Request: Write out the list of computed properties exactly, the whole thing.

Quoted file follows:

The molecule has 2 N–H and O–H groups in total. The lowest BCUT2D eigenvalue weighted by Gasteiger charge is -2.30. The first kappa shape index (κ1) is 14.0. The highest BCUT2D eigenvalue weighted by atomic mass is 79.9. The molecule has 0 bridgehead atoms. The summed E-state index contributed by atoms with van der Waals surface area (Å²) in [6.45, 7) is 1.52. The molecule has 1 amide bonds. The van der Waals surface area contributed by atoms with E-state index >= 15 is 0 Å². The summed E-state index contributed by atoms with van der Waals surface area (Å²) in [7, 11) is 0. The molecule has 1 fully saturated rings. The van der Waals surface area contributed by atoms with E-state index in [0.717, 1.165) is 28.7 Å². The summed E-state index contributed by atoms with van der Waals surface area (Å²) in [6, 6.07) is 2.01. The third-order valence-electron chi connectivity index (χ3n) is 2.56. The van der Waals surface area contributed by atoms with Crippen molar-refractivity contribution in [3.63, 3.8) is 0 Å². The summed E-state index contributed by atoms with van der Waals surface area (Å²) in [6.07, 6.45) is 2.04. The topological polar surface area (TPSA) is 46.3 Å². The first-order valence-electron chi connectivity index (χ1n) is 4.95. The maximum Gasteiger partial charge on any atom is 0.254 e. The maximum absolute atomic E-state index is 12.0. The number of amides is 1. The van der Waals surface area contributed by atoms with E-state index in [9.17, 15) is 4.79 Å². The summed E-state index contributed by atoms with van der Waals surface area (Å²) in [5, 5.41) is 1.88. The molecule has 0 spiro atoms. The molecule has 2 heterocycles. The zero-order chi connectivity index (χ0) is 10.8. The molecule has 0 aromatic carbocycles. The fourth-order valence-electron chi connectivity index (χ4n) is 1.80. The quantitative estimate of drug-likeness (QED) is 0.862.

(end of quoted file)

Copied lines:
The molecule has 2 N–H and O–H groups in total. The lowest BCUT2D eigenvalue weighted by Gasteiger charge is -2.30. The first kappa shape index (κ1) is 14.0. The highest BCUT2D eigenvalue weighted by atomic mass is 79.9. The molecule has 0 bridgehead atoms. The summed E-state index contributed by atoms with van der Waals surface area (Å²) in [6.45, 7) is 1.52. The molecule has 1 amide bonds. The van der Waals surface area contributed by atoms with E-state index >= 15 is 0 Å². The summed E-state index contributed by atoms with van der Waals surface area (Å²) in [7, 11) is 0. The molecule has 1 fully saturated rings. The van der Waals surface area contributed by atoms with E-state index in [0.717, 1.165) is 28.7 Å². The summed E-state index contributed by atoms with van der Waals surface area (Å²) in [6, 6.07) is 2.01. The third-order valence-electron chi connectivity index (χ3n) is 2.56. The van der Waals surface area contributed by atoms with Crippen molar-refractivity contribution in [3.63, 3.8) is 0 Å². The summed E-state index contributed by atoms with van der Waals surface area (Å²) in [6.07, 6.45) is 2.04. The topological polar surface area (TPSA) is 46.3 Å². The first-order valence-electron chi connectivity index (χ1n) is 4.95. The maximum Gasteiger partial charge on any atom is 0.254 e. The maximum absolute atomic E-state index is 12.0. The number of amides is 1. The van der Waals surface area contributed by atoms with E-state index in [9.17, 15) is 4.79 Å². The summed E-state index contributed by atoms with van der Waals surface area (Å²) in [5, 5.41) is 1.88. The molecule has 0 spiro atoms. The molecule has 2 heterocycles. The zero-order chi connectivity index (χ0) is 10.8. The molecule has 0 aromatic carbocycles. The fourth-order valence-electron chi connectivity index (χ4n) is 1.80. The quantitative estimate of drug-likeness (QED) is 0.862.